allowed for members of Congress and their
staffs co recover anorney's fe es from the
Governmen t for wrongful prosecu tions.
Howevel', it was Rep. Hyde, in an effort to
make the legislation more appealing, that
extended the "Murtha Amendment" co any
prevailing criminal defendant.
3 See Equal Access co Justice Act of 1948,
28 U.s.C § 2412 (West Supp. 1999).
4 143 Congo Rec. H7786, H7791 (daily
ed. Sept. 24, 1997) (statemem ()f Rep.
Hyde).
5 See Dick Deguerin & Neal Davis, 1fThey
Holler, Make 'Em Pay ... The Hyde
Amendment, THE CHAMPION 30,
SeptemberlOccober (1999).
6 See Pub. L. No. 105-119, § 61 7, III
Stat. 2440, 2519 (1997).
7 See id.
81d.
9 See Joseph F. Savage, Jr. & Geoffrey M.
Scone, Recovering Attorney's Fees After
Wrongful Federal Prosecutions: New
Amendment Opens the Door, 6 WH ITE-
COLLAR CRIME REP. I, 1-2 (1998) ; see
aLwThe "Ethical Standards for Atcorneys for
the Governmem," which was codified at 28
U.s.c. § 53 0B (J 999), and requires
attorneys for the fed eral government to
follow the ethical rules of the state in which
they practice.
10 Abramowitz & Scher, supra note I at
23
II See id.
12 House Backs Measure Exposing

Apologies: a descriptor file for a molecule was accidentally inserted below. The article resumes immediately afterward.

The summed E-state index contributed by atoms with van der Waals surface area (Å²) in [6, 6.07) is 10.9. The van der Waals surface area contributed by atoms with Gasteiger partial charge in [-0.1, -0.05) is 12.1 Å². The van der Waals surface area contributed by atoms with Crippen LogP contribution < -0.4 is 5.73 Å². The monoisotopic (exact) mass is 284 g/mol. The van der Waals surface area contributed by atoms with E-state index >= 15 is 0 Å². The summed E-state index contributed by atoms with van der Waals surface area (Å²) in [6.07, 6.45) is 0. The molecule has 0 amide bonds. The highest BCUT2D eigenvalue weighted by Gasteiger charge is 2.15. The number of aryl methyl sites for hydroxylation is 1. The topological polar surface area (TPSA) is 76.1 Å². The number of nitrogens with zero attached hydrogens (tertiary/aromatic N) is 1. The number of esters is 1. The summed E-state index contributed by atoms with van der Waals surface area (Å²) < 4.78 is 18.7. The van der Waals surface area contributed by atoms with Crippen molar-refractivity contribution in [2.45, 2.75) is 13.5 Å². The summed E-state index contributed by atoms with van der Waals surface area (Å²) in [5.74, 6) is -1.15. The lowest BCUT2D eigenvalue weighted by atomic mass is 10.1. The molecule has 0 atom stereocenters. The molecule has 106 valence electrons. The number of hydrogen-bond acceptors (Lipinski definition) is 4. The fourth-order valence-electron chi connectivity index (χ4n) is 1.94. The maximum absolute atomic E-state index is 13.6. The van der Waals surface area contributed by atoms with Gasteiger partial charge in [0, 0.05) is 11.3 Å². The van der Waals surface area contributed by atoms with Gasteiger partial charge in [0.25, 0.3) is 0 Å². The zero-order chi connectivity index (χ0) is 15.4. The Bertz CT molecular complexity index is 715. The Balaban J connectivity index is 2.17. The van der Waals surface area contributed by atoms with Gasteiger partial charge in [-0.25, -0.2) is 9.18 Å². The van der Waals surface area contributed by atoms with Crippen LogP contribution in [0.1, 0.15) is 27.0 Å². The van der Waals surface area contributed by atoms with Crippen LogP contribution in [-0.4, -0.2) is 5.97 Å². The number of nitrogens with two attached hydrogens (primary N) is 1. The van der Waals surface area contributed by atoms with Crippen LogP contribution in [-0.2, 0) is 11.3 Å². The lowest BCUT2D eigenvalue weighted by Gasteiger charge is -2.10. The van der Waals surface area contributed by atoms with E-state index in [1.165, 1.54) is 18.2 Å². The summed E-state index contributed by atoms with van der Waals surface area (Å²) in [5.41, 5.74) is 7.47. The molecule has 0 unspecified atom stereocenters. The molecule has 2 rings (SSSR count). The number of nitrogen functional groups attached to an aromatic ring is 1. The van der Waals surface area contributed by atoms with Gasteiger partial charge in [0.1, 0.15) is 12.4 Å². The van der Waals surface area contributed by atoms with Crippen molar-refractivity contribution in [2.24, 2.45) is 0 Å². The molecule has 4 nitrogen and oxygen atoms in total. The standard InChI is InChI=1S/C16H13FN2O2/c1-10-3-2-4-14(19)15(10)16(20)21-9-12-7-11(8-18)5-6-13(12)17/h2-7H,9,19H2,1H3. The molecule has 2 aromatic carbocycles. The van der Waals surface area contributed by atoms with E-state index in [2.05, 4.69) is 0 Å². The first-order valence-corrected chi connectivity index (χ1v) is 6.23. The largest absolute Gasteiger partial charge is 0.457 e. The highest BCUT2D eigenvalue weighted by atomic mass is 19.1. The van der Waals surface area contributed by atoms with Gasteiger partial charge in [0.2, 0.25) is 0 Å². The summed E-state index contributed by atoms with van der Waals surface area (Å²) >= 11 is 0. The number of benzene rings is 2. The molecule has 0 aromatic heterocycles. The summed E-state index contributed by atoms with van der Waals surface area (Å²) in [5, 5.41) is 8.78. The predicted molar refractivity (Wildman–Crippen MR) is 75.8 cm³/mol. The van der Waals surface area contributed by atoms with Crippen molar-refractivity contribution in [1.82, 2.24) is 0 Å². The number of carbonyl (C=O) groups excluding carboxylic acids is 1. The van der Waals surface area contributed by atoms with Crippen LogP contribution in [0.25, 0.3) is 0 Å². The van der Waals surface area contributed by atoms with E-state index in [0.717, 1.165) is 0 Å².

Government to Attorney's Fee Awards in
Criminal Cases, 82 CRIM. L. REP. 1019
(1997) .
13
143 CONG.REC H7786-04, H7792
(daily ed . Sept. 24,1997) (statemeI1( of Rep.
Hyde).
14 See supra note 6.
15 Supra note 6.
IG See, e.g., Hirschey v. FE.R.C. , 760 F.2d
305 (D.C Cir. 1985); see also Alliance to End
Repression v. City of Chicago, 119 F.3d 472
(7'1. Ci r. 1997).
17 See supra note 6.
18 See supra note 3.
") See Gary Knapp, The Award ofAttorneys'
Fees in Excess of$75 per Hour Under the Equal
Access to justice Act, I 19 A.L. R. Fed . 1.
20 See Photo Data, Inc. V. Sawyer, 533 F.
Supp 348 (0. D.C. 1982) ; see also
Massachussetts Fair Share v. Law Enforcement
Assistance Admin. , 776 F.2d 1066 (D.CCiL
1985) (duplication fees).
21 See Walton 11. Lehman, 570 F. Supp. 490
(E.D. Pa, 1983) .
II See Nat'l Ass'n ofMfts. V. u.s. Dept. of
Lab., 962 F. 2d 191 (D.D.CI997).
23 See supra note 20.
24 United States V. Reyes, 16 F. Supp. 2d
759,761 (S.D. Tex. 1998); see also Gardner,
23 F. Supp.2d at 1293; Holland, 34 F. Supp.
2d at 360.
25 Gardner, 23 F. Supp. 2d at 1293.
2(, Holland, 34 F. Supp. 2d at 359-60.
27 Reyes, 16 F. Supp 2d at 761; see also
Holland, 34 F. Supp. 2d at 359-60.
28 Holland, 34 F. Supp. 2d at 359-60.
  ~ See Troisi, ) 3 F. Supp. 2d at 596; see also
Ranger Elec. Communs., Inc., 22 F. Supp. 2d
at 676.
30 Reyes, 16 F. Supp. 2d at 76 1.
31 Supra note 6.
32 Supra note 6.
33 See supra note 3.
34 Supra note 6.
35 See jackson v. Bowen, 807 F. 2d 127 (8,h
Cif. 1986).
36 See supra note 3.
37 See Roben J. Martina, Frivolous Appeals:
The Uncertain Federal Response, 1984 Duke
L.J. 845,850.
38 143 CONGo REC H7786, H779 1
(daily ed. Sept. 24, 1997) (statement of Rep.
Hyde) ("[I)f [the prosecution) was an abuse
of process, if it was malicious, then the
victim, the defendam who has prevailed. is
emitied to attorney's fees ... What if Uncle
San sues you, .. . but they are wrong. They